Nikolaus Grigorieff is a biophysicist who develops methods to visualize macromolecules using electron cryo-microscopy and single-particle analysis, including many software tools. Grigorieff was born in Frankfurt/Main, Germany and grew up in Berlin (West), attended the Technische Universität to study physics, and moved to Bristol, UK in 1989 to improve his English and specialize in electron microscopy of semiconductors. After finishing his Ph.D. in 1993, he fondly remembered his high school biology classes and decided to apply his skills in electron microscopy to proteins. While working in Cambridge, UK with Richard Henderson on 2D crystals of bacteriorhodopsin, he learned about membrane transport, as well as fine whiskies at Darwin College. In 1999, he began his independent career at Brandeis University, working on ion channels, amyloid, spliceosomes, ribosomes and viruses. He was appointed as an HHMI Investigator in 2000, and moved his lab to HHMI?s Janelia Research Campus in Virginia in 2013 to use the latest cryo-EM equipment he helped establish there. In 2020, Grigorieff returned to Massachusetts and joined long-term collaborators at the University of Massachusetts Medical School.

Research Interests

Nikolaus Grigorieff visualizes cellular macromolecular assemblies in atomic detail to better understand the mechanisms underlying their function. To do this, Grigorieff and his team develop methods in electron cryo-microscopy (cryo-EM) that use a 'single-particle' approach, eliminating the need for crystallization. These methods resulted in several software tools, such as Frealign, Unblur, CTFFIND and cisTEM, as well as algorithms to align cryo-EM movie frames and filter the frames according to the radiation damage suffered by the sample. Recently, Grigorieff's team and collaborators have begun developing a method to detect molecules and assemblies in situ ' inside cells ' for a more complete spatial understanding of their local distributions, and to preserve weak and transient interactions between them that would otherwise be missed. His goal is to map the location of molecules inside cells and derive a more quantitative understanding of cellular functions. Grigorieff makes the tools developed in his lab available to other scientists, including open-source software to process cryo-EM data.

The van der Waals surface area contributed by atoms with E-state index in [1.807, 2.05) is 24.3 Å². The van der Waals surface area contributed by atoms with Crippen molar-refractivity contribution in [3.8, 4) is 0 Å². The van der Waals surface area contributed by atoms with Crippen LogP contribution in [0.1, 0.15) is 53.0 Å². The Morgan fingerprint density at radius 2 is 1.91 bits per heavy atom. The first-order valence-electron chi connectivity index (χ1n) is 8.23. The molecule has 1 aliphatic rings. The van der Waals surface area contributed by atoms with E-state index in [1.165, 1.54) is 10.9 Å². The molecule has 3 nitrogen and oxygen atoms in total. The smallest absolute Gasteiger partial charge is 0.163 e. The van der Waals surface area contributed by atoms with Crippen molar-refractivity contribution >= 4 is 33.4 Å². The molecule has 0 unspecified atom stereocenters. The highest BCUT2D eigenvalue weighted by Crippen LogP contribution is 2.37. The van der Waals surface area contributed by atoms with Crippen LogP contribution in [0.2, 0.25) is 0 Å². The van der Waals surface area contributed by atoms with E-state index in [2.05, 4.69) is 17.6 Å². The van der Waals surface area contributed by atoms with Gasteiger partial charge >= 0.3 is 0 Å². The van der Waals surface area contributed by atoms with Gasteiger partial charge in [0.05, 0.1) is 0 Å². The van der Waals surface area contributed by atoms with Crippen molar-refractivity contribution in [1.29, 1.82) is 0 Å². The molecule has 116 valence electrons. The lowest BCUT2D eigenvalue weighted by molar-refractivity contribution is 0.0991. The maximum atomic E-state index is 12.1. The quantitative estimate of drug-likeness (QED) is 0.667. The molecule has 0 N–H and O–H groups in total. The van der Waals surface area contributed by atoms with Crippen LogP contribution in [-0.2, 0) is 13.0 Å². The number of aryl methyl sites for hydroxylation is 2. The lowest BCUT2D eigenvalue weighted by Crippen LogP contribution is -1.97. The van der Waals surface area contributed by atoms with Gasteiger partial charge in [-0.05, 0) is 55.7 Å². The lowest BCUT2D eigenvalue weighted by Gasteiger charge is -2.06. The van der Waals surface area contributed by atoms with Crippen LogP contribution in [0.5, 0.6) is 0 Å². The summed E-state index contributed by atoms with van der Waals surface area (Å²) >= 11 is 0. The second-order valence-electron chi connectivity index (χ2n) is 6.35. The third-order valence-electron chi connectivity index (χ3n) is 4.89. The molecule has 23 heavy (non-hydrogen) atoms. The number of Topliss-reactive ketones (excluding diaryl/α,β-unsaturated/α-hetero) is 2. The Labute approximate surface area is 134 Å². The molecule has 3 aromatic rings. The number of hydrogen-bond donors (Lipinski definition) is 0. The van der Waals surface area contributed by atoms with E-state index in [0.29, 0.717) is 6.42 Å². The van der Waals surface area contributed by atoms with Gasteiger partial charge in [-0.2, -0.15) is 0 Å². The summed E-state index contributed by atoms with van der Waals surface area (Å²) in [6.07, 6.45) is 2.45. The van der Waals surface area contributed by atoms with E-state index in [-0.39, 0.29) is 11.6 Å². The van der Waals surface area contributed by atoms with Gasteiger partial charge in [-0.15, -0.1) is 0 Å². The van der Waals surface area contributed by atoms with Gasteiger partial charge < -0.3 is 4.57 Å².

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Primary Section

Section 29: Biophysics and Computational Biology

Secondary Section

Section 21: Biochemistry